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Chemical reaction comprehension on triple levels of chemical concepts representations

Miha Slapničar (2022) Chemical reaction comprehension on triple levels of chemical concepts representations. PhD thesis.

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    One of the purposes of researchers in the scientific discipline of chemistry education is to popularise research findings among students, future chemistry teachers. By informing teachers of chemistry education at the university level and teachers of chemistry at the primary and secondary level about the results of the study and transferring the findings into the educational process, we will contribute to a more successful education in the field of chemistry. Researchers in the field of chemistry education devote much of their research interests to investigating the understanding of the triple nature of chemical concepts in connection with visualisation and other measures that further influence the acquisition of qualitative knowledge of chemical content without developing misconceptions. Based on the relevant theoretical starting points, a research problem was formulated to address the conceptual understanding of chemical reactions at three levels of representation of chemical concepts. The main purpose of the study was to determine what strategies are used by students of chemistry in the Two-Subject Teacher study programme to solve contextual problems involving chemical reactions and how students in different years of study differ in these problem-solving strategies. Due to the complexity of the concept, the strategy for solving a chemical problem was defined as the use of the expert or non-expert path of attentional fixation that focuses on areas of interest in solving a chemical problem. The study was also conducted to examine how prior chemical knowledge, visualisation, intellectual abilities, and intrinsic motivation influence the prior knowledge and the use of the expert path of fixations when solving a chemical problem. Based on a qualitative analysis of audio recordings combined with the eye-tracker data, the most common misconceptions and incomplete understandings of selected chemical concepts of content about redox reactions were identified. Semi-structured interviews were also performed to identify the possible causes of errors in solving three chemical problems. The eye movement tracking technique was used in the empirical part of the study to triangulate the data, thus contributing to a more objective and reliable interpretation of the results. Fifty-five students of the Two-Subject Teacher study programme majoring in chemistry participated in the study. They took a pre-knowledge test, a series of other tests, and completed a questionnaire. The tests and the questionnaire showed satisfactory measurement characteristics in the included sample. When solving chemical problems, it was found that the intrinsic motivation for problem-solving was increased by the introductory context, and that all three chemical problems were well known and interesting to the students and posed in the increasing order of difficulty. In predicting the total score in solving chemical problems with different predictors, statistical significance was achieved only by using the expert or non-expert fixation path, while students' definition of difficulty or interestingness did not achieve statistical significance. Students were found to be less successful at solving chemical problems due in part to their lesser ability to integrate more information at the same time, and therefore having more complex, poorer or even incorrect solution approaches (using the non-expert fixation path). Students with poorer prior chemical knowledge, intellectual and visual abilities, solved a more complex chemical problem at a macroscopic rather than a symbolic level. At the same time, more abstract sub-microscopic levels of representation were mostly not used in the solution. It seems that in most cases, the use of the non-expert fixation path, regardless of year of study or prior chemical knowledge, also led to the wrong solution. From the images of the paths and the images of the fixation densities of focused attention when solving chemical problems in student groups of different year levels, it can be generally concluded that the 1st year students and the students who solved the chemical problem using the non-expert fixation path read the instructions several times. The number of connections between different areas of interest of the chemical problem that were rated as difficult or very difficult was higher among students with good chemistry knowledge, who solved the problem using the expert fixation path. Lower-year students, students with poor prior chemical knowledge, and students who solved the chemical problems using the non-expert fixation path were more likely to link the macroscopic and symbolic levels, while the sub-microscopic level was repeatedly omitted. Students, regardless of year of study, who solved chemical problems using the expert fixation path paid greater attention to the symbolic level than students who solved the chemical problem through the non-expert fixation path. In addition to using the expert fixation path, attention to the symbolic level was significantly influenced by appropriate prior chemical knowledge, high levels of formal thinking, and appropriate working memory capacity. Students with low prior chemical knowledge mostly used the same solution algorithm (using the non-expert fixation path) when solving the problem, which was simple enough for them to understand it relatively well. Students with good knowledge of chemistry tried to convert or rewrite individual points of the chemical problem into a simple task, which also led them to an easier solution path. The students who solved the chemical problem using the expert fixation path found it easier and faster to find a strategy to solve the chemical problem, which usually led them to the correct solution. In predicting the student's placement into the higher or lower group according to their performance in redox reactions, as well as in predicting the use of the expert fixation path with the predictors of intrinsic motivation, visualisation skills, intellectual ability, and prior chemical knowledge, it was the intellectual ability (logical thinking and working memory capacity) and prior chemical knowledge that reached the level of statistical significance. Statistical significance was not achieved in intrinsic motivation for learning chemistry at three levels of presentation of chemical concepts and in visualisation skills. The fact that visualisation skills did not emerge as an important predictor of chemical problem solving may be explained in part by the fact that the chemical problems in this study required the integration of at least eight different areas of interest at all three levels of chemical concept representation. It is also possible that visualisation skills fall only under a set of general cognitive skills. While they play a key role for understanding the abstract sub-microscopic level of representation, they do not have a major impact on solving complex contextual chemical problems at three levels of representation if examined as an independent factor. However, better performance in redox reactions or the use of the expert path of fixation in solving such chemical problems are attained by those students who are sufficiently internally motivated to solve such chemical problems. When teaching abstract chemical content, it is crucial that the teacher supports the student at three levels of representation of the chemical concept to achieve better understanding when solving chemical problems. They must guide the student to the correct solution path by explaining and showing them the expert solution path. The teacher should help the student to develop problem-solving skills and competencies and encourage learning with understanding. In this way, the individual develops long-term and high-quality chemical knowledge.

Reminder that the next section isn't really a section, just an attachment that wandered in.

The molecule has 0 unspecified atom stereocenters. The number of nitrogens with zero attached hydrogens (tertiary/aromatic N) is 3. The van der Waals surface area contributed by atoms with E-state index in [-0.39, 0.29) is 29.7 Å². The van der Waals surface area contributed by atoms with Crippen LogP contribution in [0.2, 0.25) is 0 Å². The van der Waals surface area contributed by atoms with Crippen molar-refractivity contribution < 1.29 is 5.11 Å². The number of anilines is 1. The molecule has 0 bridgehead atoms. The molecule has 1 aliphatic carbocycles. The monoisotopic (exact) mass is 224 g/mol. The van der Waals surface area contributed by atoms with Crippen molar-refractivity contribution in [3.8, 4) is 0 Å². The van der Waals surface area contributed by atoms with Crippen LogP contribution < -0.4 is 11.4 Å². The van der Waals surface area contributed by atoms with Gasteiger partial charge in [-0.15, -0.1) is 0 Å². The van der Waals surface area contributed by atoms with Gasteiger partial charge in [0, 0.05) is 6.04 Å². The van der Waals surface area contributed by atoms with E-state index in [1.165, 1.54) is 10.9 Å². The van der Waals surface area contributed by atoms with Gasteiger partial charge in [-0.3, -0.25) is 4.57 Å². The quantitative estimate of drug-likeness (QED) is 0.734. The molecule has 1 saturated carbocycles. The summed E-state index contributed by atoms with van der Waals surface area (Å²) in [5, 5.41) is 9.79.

Item Type: Thesis (PhD thesis)
    Keywords: chemical reaction comprehension, triple nature of chemical concepts, strategies for solving chemical problems, visualisation of chemical concepts, redox reactions
    Number of Pages: 232
    Language of Content: Slovenian
    Mentor / Comentors:
    Mentor / ComentorsIDFunction
    prof. dr. Iztok DevetakMentor
    izr. prof. dr. Anja PodlesekComentor
    Link to COBISS: https://plus.si.cobiss.net/opac7/bib/peflj/108106755
    Institution: University of Ljubljana
    Department: Faculty of Education
    Item ID: 7191
    Date Deposited: 17 May 2022 14:13
    Last Modified: 17 May 2022 14:13
    URI: http://pefprints.pef.uni-lj.si/id/eprint/7191